A few miles north of Bismarck, ND is the “Double Ditch Site”- actual evidence of Indian occupation and a large town as far back as 1350 B.C. Clark noted “an old Village on the S. S. and the upper of the 6 Villages the Mandans occupied about 25 years ago this village was entirely cut off by the Sioux & one of the others nearly, the Small Pox distroyed great Numbers.” Smallpox, introduced during the American Revolution (approx. 1775) by French/British soldiers operating with eastern tribes, went on to decimate the western tribes. Some accounts say 80% of the Native Americans died from smallpox and whooping cough for the children. Whole tribes vanished. By 1793, Captain George Vancouver, sailing along the coast of, now, Washington and Oregon, wondered where all the people were. They found villages empty. There was plenty of food and clean water, but the entire section of the country was devoid of human life. He wrote, “By some event, this country has been considerably depopulated, but from what cause is hard to determine.” Vancouver wrote. All the evidence, he believed, indicated “that at no very remote period this country had been far more populous than at present.” Smallpox and Whooping Cough wiped them out.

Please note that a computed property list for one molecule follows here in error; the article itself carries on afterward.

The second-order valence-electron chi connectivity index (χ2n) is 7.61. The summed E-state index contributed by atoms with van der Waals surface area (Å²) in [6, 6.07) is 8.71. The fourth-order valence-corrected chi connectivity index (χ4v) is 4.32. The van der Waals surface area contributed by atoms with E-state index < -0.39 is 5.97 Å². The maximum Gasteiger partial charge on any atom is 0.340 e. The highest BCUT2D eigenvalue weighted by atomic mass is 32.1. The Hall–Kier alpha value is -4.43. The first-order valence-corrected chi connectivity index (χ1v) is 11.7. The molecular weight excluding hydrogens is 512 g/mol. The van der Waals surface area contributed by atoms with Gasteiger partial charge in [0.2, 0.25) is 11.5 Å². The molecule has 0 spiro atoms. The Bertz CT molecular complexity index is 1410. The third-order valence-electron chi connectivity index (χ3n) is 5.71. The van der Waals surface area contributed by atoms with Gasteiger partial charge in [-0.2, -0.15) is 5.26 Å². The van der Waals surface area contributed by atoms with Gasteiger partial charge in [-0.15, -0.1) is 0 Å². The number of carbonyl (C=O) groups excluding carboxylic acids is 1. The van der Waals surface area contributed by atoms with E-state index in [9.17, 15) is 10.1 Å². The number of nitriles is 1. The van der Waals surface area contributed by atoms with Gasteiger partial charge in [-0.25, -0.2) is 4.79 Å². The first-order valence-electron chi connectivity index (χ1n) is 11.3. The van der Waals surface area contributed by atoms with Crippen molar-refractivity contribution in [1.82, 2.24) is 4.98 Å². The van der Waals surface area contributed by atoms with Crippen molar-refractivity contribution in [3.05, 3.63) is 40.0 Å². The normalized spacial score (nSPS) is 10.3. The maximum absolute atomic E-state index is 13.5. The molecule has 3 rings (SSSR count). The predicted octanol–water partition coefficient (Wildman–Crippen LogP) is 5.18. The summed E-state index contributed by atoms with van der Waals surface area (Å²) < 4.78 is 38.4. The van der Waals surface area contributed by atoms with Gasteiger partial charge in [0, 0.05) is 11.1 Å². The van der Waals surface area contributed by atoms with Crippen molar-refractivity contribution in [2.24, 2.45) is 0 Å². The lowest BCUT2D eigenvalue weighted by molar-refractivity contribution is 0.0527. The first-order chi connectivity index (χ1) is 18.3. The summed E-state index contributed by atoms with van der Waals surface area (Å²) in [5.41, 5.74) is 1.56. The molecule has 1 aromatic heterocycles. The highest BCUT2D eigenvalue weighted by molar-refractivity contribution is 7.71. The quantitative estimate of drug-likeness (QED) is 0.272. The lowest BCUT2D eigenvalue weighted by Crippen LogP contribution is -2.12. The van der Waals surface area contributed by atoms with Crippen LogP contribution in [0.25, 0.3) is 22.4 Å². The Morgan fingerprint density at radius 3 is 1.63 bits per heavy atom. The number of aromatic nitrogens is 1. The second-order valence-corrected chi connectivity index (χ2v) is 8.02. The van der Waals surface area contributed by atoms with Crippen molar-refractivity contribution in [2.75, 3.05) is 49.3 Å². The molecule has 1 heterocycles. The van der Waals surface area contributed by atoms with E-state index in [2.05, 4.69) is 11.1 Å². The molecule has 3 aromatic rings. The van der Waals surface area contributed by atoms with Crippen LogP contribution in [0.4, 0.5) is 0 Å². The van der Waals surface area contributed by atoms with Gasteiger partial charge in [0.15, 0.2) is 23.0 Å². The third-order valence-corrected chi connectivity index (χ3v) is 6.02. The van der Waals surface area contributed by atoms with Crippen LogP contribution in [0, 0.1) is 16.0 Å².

|Cap and me|